In 2019, I wrote a blog offering tips for agency owners wanting to protect their businesses from an anticipated recession. Since then, the economic landscape has changed almost beyond recognition. While a recession remains possible, owners now are more concerned about the fallout from 2+ years of repeated business interruptions. Add in a challenging labor market; and, clearly, providing a firm financial foundation for your agency has never been more important.
Make Smart Choices about Debt
Managing debt remains key to any financial strategy. In hard times, you want to use your resources to deal with today’s issues rather than paying for past choices. Also, such times can offer a powerful temptation to take on additional debt that can take years to clear. Resist that temptation!
Here are some points to consider:
- Be sure you can service your debt and meet your recurring operational expenses if circumstances change.
- Know if any of your debts have terms or interest rates that may be impacted by outside economic conditions.
- Understand the terms of any “emergency assistance” loans or grants you accept. (Repeat after me, there is no such thing as free money.)
- Look at the length of the repayment plan before taking on new debt. Compare your economic projections to the loan requirements. If you don’t meet your projections, will you still be able to service the loan? Or will doing so slow your overall growth? Review older debt agreements as well, taking current conditions into account.
- At the beginning of a financial crisis, set a maximum amount of debt that you’re willing (and able) to take on to weather the crisis. Once you hit that limit, don’t talk yourself into trying to “hang on” just a little while longer.
- Remember that tough times can make it as difficult (if not more difficult) to restructure existing debt as to secure new loans.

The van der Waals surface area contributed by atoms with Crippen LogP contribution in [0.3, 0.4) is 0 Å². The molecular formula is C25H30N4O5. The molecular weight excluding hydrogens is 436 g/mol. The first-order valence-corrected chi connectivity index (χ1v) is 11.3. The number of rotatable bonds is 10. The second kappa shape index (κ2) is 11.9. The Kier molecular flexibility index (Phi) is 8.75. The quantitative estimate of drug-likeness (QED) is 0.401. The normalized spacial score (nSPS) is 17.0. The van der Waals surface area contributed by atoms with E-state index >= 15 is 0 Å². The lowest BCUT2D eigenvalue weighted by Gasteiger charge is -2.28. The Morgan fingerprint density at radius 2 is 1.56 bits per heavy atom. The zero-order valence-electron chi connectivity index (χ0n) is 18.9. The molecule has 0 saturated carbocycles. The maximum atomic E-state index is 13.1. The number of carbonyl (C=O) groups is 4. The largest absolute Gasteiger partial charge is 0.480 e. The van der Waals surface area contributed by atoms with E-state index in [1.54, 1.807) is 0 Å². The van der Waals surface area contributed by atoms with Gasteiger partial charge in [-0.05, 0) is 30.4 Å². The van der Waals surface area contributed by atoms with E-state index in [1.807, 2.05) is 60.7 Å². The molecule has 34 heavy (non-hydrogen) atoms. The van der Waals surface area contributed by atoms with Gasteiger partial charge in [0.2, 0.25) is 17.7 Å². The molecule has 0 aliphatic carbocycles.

Even if you are forced to close your business – temporarily or permanently – managing your personal and business credit ratings carefully can make it easier to recover or begin again once the crisis passes.
Stay on Top of Accounts Receivable
If you don’t already have a robust collections process in place, then you need to implement one as soon as money gets tight. It’s natural to feel sympathy for clients also facing hardship, but you need to look out for your business’s economic health first. After all, if you go out of business, where does that leave them?
Consider the following ways to help keep business flowing:
- If you want to help clients in need, consider offering temporary discounts on essential services – just be sure your new price point still covers costs.
- Understand the laws and regulations pertaining to debt collection in the different jurisdictions where you do business. That will give you a better idea of the accommodations you can make without compromising your rights.
- Make sure clients understand the repercussions of a lapse in coverage or interruption of other professional services. This knowledge can help them make informed choices about their financial priorities.
If clients do need to suspend or terminate a contract due to economic reasons, make it clear that you’ll still be there for them when conditions improve.
Build Resilient Staffing Models and Supply Chains
For decades, operational design experts advocated lean staffing and just-in-time supply chains to reduce operating costs. While these strategies have definite benefits in “normal” times, the current crisis has made the fragility of such systems clear. Fortunately, building resiliency into your systems doesn’t have to break the budget.
Consider these options offered by the new economy:
- Develop multiple supply chains for essential goods and services. Remember, it’s not enough to have a contact. You need to direct at least a portion of your regular business to these alternate suppliers to build a relationship with them.
- While the Great Resignation may have made hiring (and retaining) team members more challenging, it’s also created a lot of opportunities to build a contingency workforce. Just make sure you understand the labor and tax laws involved before you get started. Again, you’ll want to direct some of your work to these individuals to build trust and familiarity with “your way” of doing things.
- Embrace automation. In the past, many insurance businesses found it simpler and often more cost-effective to hire additional employees, rather than invest in automation. Today’s highly competitive labor market and recent advances in machine learning and natural language processing make automation more appealing.
The More Things Change …
Over the last few years, the workplace and the world in general have undergone profound disruptions. In the end, however, what we do and why we do it has changed less than we might expect. The insurance industry continues to be a great place for dedicated individuals who want to help protect their communities large, small, and even global, from risks. How we do what we do will – and should – continue to evolve, but relationships and trust remain at the heart of our business.